PHOENIX (3TV/CBS 5) - As the number of COVID-19 infections and deaths dropped across Arizona, political and business leaders breathed a sigh of relief. It seemed as through the state had made it through the worst part of the COVID-19 storm, and just maybe, smoother sailing was ahead.

But public health officials were nervously eyeing two data points, and they were heading in the wrong direction. The number of cases of a newer, more contagious strain of the coronavirus was increasing. And the number of younger people, some as young as children, getting infected and becoming seriously ill was also on the rise.

“There are so many different things happening all at one time, at the same time, it’s hard to tease out what’s going on," said Heather Ross, Ph.D., who is a clinical assistant professor at ASU's Edson College of Nursing and Health Innovation.

But Ross knew something was happening. “We should all be concerned about the numbers going up,” said Ross.

According to data from the American Academy of Pediatrics, which has been tracking the number of kids with COVID-19 infections since the beginning of the pandemic, the number of children across the country with COVID-19 increased by nearly 80 thousand between April 15 and April 22. That amounted to 21% of all new cases.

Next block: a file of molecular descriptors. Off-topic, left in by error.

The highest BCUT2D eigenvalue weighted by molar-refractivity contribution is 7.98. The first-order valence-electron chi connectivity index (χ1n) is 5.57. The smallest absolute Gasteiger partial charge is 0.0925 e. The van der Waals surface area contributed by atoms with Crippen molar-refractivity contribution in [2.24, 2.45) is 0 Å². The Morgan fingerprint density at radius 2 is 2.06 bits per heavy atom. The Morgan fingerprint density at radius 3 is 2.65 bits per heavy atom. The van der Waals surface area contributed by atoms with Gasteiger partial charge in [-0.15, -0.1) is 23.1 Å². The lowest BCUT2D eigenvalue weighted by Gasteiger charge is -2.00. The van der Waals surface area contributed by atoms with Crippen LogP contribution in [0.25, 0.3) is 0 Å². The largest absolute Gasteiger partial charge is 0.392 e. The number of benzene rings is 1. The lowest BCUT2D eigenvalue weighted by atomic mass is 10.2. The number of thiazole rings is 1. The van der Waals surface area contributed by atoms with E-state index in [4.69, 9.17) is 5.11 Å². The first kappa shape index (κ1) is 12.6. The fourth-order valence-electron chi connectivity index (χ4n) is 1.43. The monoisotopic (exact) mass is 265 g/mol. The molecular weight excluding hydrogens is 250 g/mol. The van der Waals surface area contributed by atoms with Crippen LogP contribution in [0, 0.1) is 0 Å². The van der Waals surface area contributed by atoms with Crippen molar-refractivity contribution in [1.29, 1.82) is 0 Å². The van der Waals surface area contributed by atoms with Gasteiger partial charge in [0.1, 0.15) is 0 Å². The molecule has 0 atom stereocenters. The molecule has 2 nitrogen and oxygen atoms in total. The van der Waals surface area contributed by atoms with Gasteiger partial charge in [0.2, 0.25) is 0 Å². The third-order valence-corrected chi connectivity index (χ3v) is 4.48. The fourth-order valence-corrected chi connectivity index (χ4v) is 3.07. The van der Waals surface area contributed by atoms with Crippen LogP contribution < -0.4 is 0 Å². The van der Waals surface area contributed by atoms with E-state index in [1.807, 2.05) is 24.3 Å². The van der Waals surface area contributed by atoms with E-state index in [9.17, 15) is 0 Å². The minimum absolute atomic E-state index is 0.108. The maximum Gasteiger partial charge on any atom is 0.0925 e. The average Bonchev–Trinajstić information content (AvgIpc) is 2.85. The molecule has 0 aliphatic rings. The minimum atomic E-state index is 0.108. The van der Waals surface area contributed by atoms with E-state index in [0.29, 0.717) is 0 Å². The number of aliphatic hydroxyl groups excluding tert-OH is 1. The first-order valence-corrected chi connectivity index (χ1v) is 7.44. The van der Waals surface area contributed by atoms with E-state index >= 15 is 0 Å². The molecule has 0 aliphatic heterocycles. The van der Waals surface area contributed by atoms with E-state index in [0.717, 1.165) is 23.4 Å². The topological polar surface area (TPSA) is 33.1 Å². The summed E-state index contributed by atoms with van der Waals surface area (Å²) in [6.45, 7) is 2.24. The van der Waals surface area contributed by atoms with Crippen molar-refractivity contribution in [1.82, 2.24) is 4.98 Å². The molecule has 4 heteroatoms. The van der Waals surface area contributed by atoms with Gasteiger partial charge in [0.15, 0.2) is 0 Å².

In Arizona, the number of child COVID-19 infections rose by 2,236 that same week.

Meantime, Arizona Gov. Doug Ducey rescinded his executive order, which had required students to wear masks in schools. Ducey claimed he was aligning with CDC guidance. But that was not correct. The CDC still recommends mask use in schools.

Now the state’s largest school district, Mesa Unified, as well as other districts and charter schools are making mask use “optional.”

"We're at a point right now where adults are being vaccinated, but we don't really have things in place for children," said Carrie English.

COVID cases rising in Arizona young people

English lost her 12-year-old daughter in January to a rare inflammatory reaction that occurs in some children who have been exposed to COVID. It is called MIS-C. "In my daughter's case, she had absolutely no symptoms and was in our household with us," said English.

Elizabeth English had no pre-existing conditions. She was a healthy, young athletic cheerleader. "This entire community was rocked by my daughter's death. So many people were affected by it, because she was here on a Friday and gone on a Wednesday," said English.

Elizabeth is one of 29 children who have died in Arizona after catching COVID-19. Arizona ranks second, behind only Texas, for the number of child deaths.

"People who say it’s not that many kids need to look in the eyes of a parent who just buried a child and tell them it’s not that many kids," said Ross.


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